The average GP now works less than three-and-a-half days a week, research shows, with just five per cent of trainees intending to work full time.
Huge amounts of money have been poured into the health service but patients are still waiting ages for GP appointments. The answer to this ‘mystery’ – which is no mystery to the man or woman in the waiting room – is that increasing numbers of doctors are opting to work part time, and over the past five years, female GPs have outnumbered males, adding to the demand for family-friendly working.
Years ago GPs ran practices single-handed, with the help of a nurse and receptionist – usually their wife – and still had time to make home calls. They would get to know their patients, but now it is rare to see the same doctor twice, and parents are told to bring sick children to the surgery.
The health think tank the King’s Fund is suggesting that patients should not expect to keep seeing the same GP, proposing that in view of the ‘shortage’ of 6,000 GPs, patients could be treated by teams of administrative staff and case managers instead.
This state of affairs has driven many to seek private health care, so it would seem that in the official drive for ‘equality’ some patients are less equal than others. It is understandable that female doctors – like most working women – would like to spend more time with their families, but the irony is that in the drive to get women into the workforce, enabling governments to burnish their ‘feminist’ credentials while getting women to contribute to the nation’s coffers, we are now facing a decline in the number of taxpayers because of our declining birth rate – the inevitable outcome of forcing women into work. If we factor in the cost of state-subsidised child care, the ‘equality’ drive is not saving money but costing us even more.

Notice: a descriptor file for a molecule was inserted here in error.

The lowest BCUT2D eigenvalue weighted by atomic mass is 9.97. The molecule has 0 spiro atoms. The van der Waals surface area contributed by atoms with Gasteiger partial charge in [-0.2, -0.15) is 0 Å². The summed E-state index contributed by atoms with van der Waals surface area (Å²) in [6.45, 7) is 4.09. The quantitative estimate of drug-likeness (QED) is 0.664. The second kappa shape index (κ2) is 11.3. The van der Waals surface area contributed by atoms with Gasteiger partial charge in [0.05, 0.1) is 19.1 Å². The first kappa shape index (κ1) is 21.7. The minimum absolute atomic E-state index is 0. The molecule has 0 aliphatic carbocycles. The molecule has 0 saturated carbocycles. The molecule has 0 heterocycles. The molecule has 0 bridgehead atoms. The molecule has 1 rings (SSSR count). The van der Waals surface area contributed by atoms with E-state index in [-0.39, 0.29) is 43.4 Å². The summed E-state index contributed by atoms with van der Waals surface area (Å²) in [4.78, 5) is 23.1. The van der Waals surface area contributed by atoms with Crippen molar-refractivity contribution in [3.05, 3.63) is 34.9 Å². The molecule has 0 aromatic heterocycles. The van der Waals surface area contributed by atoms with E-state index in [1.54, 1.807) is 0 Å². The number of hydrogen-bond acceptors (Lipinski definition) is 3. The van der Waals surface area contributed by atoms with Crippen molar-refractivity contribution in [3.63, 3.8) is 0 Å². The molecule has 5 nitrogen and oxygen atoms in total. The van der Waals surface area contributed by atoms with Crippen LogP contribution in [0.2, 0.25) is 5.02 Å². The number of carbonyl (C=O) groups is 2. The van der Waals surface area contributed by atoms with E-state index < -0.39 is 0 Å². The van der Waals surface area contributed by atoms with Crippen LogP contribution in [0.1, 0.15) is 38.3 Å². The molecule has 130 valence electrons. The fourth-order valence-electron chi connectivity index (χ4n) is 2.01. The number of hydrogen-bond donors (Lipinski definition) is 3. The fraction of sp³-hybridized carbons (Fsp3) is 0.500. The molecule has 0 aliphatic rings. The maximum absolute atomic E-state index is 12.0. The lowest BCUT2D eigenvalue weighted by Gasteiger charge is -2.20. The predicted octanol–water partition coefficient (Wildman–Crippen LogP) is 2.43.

No wonder the BMA now proposes to euthanise patients with mental decline, since if the answer to this ‘doctor shortage’ is not to employ even more doctors, it makes sense to cut the number of patients, especially the very sick ones. No doubt the NHS would run much better without any patients at all.
Whenever there is a crisis in the NHS, it is customary to blame it on ‘the ageing population’ and ‘patients with complex needs’, in other words old people – the very ones who have paid into the system all their lives and now need a little extra help. Full-time patients need full-time doctors, and in the absence of age-related euthanasia, instead of treating patients as a problem it might help to emulate the approach of a commercial organisation and adopt the motto ‘put patients first’. They could start by dropping the ‘equality’ drive and attracting more men into the profession.